One of the areas that many businesses struggle with is pricing of their products. Many times these prices are set low at the beginning of a business startup or just a guessing game for the most part. There are different methods to determine pricing for your business such as tallying up every cost associated with a product plus profit, charging by the hour, or bidding on projects with a fixed price. I as well as many have tried all or many of these and they are a constant struggle to keep in line. If we were all like Walmart it would be a little easier however the nature of many businesses does not allow for a one price fits all type of pricing strategy.
The first step to knowing how to best price your products is to know your costs, how long does it take to manufacture, what materials are involved and so on. The next step is to know what the market will bear, are you in line with other suppliers of your product types and what is the norm of the market. The third step is knowing what are the unique selling features for your product, do you offer a special guarantee, extra benefits, different materials, what is the customer getting from you that they are not getting from your competition? Armed with that information you are able to decide where to position your business among the competition and on what type of criteria you want to promote in your marketing plan. Try not to compete on price as competing that way will put you close to the bottom of the rung in competition and kill any benefits that you may offer.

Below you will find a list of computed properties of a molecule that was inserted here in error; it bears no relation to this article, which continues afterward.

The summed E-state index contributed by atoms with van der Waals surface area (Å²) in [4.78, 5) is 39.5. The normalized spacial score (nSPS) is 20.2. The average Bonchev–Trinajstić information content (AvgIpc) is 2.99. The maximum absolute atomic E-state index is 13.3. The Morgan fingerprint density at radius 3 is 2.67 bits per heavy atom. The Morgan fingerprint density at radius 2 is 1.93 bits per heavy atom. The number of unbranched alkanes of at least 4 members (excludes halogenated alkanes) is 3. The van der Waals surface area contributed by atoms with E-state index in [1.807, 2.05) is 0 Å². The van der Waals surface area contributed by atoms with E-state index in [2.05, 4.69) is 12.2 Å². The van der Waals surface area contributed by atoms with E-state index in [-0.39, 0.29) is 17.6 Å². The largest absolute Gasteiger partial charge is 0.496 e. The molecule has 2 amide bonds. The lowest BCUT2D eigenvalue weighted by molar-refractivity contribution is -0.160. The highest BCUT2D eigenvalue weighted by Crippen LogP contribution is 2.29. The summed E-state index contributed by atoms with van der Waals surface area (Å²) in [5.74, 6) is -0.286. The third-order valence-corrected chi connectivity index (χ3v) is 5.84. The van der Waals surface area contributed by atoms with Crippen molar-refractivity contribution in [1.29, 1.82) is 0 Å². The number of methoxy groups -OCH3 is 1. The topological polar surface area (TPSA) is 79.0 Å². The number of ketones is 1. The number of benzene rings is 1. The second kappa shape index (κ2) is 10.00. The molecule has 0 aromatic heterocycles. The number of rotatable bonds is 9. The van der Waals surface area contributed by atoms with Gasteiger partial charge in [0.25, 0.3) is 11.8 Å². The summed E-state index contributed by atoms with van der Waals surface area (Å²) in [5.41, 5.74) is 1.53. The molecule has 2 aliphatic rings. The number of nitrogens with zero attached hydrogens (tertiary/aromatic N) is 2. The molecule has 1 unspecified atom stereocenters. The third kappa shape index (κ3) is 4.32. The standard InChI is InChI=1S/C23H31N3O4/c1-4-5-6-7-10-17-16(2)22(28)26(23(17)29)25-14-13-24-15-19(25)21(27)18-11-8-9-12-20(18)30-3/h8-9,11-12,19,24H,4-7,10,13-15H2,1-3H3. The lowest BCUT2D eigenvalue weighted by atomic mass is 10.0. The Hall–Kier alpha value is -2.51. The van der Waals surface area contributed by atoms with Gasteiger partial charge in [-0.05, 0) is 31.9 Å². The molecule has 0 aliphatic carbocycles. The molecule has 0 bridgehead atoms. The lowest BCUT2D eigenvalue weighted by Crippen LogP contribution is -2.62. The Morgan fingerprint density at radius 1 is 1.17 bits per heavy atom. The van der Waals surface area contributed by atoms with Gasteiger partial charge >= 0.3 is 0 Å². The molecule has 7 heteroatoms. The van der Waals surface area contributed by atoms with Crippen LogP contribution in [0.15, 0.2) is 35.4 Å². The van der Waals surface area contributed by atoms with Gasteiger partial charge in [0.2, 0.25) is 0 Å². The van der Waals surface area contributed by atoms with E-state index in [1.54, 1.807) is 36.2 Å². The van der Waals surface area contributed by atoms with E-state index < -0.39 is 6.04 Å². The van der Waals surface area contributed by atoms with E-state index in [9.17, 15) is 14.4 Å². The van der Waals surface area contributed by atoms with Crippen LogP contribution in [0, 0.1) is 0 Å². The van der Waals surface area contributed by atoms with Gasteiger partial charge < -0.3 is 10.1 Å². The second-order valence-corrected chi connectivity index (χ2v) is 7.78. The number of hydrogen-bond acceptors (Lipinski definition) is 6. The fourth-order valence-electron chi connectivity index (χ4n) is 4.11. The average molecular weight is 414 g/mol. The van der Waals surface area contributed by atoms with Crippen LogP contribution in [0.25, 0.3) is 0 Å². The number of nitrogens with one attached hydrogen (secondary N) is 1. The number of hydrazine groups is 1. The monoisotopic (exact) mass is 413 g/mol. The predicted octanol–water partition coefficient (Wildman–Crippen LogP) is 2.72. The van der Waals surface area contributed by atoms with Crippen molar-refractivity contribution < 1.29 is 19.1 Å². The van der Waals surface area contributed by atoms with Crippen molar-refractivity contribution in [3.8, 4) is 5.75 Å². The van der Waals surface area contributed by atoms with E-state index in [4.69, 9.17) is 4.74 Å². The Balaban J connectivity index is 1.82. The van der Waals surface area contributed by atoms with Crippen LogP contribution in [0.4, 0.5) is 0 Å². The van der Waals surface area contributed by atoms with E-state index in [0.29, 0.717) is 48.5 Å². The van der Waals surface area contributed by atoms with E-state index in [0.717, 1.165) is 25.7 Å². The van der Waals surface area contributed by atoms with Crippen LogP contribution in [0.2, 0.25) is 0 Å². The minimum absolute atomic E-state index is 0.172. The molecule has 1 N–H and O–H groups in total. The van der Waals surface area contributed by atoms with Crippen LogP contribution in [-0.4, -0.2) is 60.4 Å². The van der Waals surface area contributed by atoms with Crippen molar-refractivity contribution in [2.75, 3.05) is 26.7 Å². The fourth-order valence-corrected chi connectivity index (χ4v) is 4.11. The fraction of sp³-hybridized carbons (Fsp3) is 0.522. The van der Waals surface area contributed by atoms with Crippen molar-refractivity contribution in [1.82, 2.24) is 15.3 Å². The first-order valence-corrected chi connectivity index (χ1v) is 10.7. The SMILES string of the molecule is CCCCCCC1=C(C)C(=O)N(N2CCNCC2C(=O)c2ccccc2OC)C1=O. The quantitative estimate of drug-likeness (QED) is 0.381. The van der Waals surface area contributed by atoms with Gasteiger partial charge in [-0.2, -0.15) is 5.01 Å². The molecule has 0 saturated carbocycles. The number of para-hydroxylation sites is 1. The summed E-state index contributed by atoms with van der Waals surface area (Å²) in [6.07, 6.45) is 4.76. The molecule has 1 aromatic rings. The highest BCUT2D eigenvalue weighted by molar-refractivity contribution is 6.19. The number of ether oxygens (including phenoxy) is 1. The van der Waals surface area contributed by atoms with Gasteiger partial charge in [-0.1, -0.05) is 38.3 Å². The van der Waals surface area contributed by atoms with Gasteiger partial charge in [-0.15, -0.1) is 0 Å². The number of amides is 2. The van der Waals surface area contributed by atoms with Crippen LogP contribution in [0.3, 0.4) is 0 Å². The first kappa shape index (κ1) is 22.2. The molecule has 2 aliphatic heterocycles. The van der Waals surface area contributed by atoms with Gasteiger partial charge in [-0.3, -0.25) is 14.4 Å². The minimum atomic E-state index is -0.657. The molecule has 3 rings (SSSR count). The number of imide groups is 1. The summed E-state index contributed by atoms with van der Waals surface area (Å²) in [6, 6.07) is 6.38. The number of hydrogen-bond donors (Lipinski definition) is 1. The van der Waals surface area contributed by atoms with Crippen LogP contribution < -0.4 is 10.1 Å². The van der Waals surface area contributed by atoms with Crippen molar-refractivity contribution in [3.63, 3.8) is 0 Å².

Once you have your unique position laid out you are ready to start marketing. I find one of the best ways to work is to have a standard price that can be adjusted based upon the clients demands or project scope. This gives you some flexibility but gives you a good starting point. Evaluate your pricing on a regular basis, I usually adjust our pricing at the end of our year end each year some products go up, some get thrown out if they were not working and others may stay the same if they are working well. Try not to change pricing in the middle of the year if possible as it creates confusion for your staff and customers. By waiting until the end of the year you can have a total look at the way your business operated over the year as a whole as opposed to one quarter or short timeframe. Pricing evaluation is a continual process so make sure you are always evaluating what is working and what needs work.
About the Author
Bruce Outridge is a business and leadership consultant for entrepreneurs and the transportation market. More information can be found on his website at www.outridge.ca